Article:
MIDI over (WiFi) TCP

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  • Thr 2019.08.08

    I'm guessing here, so if this sounds far fetched, it's okay to blast me ;-)

    Could it be that the tcpClient instance creation L7 needs to be global, inserted between L1 and L2, rather than defined inside the udpClient bind object? e.g. msgs sent, but no object present to receive them?

    Did you catch this post?

    Out of office, 9th to 26th Aug

    Not sure which time zone you are in, but it's late in the day by Gordon, and I'm sure packing/getting ready is on the agenda. I'm in CST 6hrs behind GMT

  • https://www.espruino.com/Reference#l_net­_connect
    You must place the .on functions inside of the connect callback using the returned socket, e.g.:

    tcpClient.connect({port: 51325, host: ""}, function(socket) {
       socket.on("close", function() { 

    How and if your UDP code really works is also questionable, it should be similar:
    While the example on https://www.espruino.com/Internet is exactly as you did it just doesn't correspond to the documentation.

    And I'd change let tcpClient = require('net'); to const NET = require('net');. It's just a shortcut to the net library, not a tcpClient.

  • @Robin, I tried your suggestion...seems like a good idea. No difference in results though.

    I missed the post about time off, I guess I'll work on other things for a couple weeks, I have plenty of other things to do on this project.

    Thanks for your ideas.

  • holy. freaking. crap. I didn't know there was an argument to the connect callback - the sample code I found didn't have an arg. And yes, putting them inside the callback and using 'socket' made it work. I am now seeing the 0xEF packets being sent. Solved all of the confusion.

    As for the UDP code, it does work, but I don't claim to have written it correctly, I'll change it to match the link you provided.

    So thanks a million for the corrections!

  • Thr 2019.08.08

    @indianajones I think there is a word missing from that first sentence. Shouldn't it have read

    " holy. freaking. crap. . . Batman! " ?

    at least that's how I thought I've heard that!!

    Nice observation maze1980 on the inclusion of the on() method inside the callback.

    As I had no experience with sockcts and Espruino, I could only guess, but I'm glad you now have a solution.

    I don't want to get into a discussion that hijacks this thread, but feel the following statement will cause confusion that are new to Espruino:

    While we are all learning the nuaunces of Espruino Javascript, @maze1980 what justification are you using to suggest changing the var declaration to "const NET = require('net');. It's just a shortcut to the net library"?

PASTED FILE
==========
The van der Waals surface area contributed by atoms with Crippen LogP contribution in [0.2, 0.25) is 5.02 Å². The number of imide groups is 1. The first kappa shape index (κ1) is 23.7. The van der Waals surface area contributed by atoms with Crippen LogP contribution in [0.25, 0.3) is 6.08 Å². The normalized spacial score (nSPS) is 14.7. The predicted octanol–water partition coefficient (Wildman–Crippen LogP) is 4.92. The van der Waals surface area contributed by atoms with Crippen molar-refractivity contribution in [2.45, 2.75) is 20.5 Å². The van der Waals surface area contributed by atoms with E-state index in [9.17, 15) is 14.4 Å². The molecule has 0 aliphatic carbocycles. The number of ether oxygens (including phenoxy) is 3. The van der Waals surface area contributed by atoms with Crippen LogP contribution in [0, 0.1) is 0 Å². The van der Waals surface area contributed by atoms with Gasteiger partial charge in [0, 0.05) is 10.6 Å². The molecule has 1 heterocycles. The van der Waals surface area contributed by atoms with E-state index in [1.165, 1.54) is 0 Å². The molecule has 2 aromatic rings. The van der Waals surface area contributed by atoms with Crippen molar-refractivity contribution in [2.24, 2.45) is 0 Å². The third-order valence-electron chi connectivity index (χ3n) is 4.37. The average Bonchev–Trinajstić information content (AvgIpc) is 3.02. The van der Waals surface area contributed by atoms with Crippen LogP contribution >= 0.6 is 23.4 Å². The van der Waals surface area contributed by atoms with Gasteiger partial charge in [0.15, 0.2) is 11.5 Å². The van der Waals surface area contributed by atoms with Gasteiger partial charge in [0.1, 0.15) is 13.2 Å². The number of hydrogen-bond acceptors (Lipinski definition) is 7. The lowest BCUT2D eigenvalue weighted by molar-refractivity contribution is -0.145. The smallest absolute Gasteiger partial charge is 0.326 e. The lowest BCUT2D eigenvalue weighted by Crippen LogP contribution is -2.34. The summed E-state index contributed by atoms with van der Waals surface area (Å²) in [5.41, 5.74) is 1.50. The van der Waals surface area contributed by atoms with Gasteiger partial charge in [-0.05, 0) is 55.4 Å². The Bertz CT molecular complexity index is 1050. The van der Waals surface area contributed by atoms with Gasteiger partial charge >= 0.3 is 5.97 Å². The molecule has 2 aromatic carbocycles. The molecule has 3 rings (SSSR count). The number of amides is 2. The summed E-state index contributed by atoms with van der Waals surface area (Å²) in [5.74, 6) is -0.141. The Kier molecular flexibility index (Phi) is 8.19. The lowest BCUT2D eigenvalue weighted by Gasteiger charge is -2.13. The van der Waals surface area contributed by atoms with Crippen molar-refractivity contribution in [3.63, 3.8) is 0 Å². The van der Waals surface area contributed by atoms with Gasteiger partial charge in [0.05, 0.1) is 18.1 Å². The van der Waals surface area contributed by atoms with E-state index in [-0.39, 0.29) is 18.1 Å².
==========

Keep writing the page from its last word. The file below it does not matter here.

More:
A year ago, I was educated on the syntax to create a local constant copy of a module.

    How to define and reference an array of CONSTANTS in deployed module

    A special syntax for the exports statement inside the module is required. In the past, I have looked up each module to see if there are any comment tid-bits:


    The 'net' module, sadly is not deployed in this manner, as it appears to be part of the build, but did find this one that is quite similar.

    Note that syntax is not used as the last exports line here either.

    Additionally, looking over the examples show that each had a connection object assigned to a var declaration.


    Assigning as a constant, although may work under some module designs, prevents making a modification to the underlying copy of that module. What if one would want to change the port designation or the baud rate or something of the sort?

    While I'm not an expert on all the nuances with Espruino, as there is a connection() and on() function along with a few other supporting module functions, I don't believe assigning this particular module to a constant assignment is a smart idea nor was it the authors intended design.

    Let for block scope - maybe depends
    It should be var

  • @Robin: You don't want to modify the library or module itself.

    const MODULE = require('module');
    //is the same as

    You can use a variable if you want to code like this

    MODULE = require('module1');
    MODULE = require('module2');

    Happy debugging.

  • Final update on this issue. I have it all working now - I can control my Allen & Heath Qu series mixer via MIDI over TCP using the Espruino Wifi. My high-level understanding was accurate, but you guys helped me figure out how to use the dgram and net libraries properly to make it work. Thanks @Gordon for steering me in the right direction, and @Robin and especially @maze1980 for helping me see the errors in my code. Many thanks.

  • tcpClient.write() and tcpClient.send() throw 'undefined'

    Is it because of let tcpClient = require('net');? You'll have defined tcpClient as a local variable so it won't be available in the global scope

  • @Gordon yes I was completely forgetting some of the rules of scope in javascript.

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MIDI over (WiFi) TCP

Posted by Avatar for indianajones @indianajones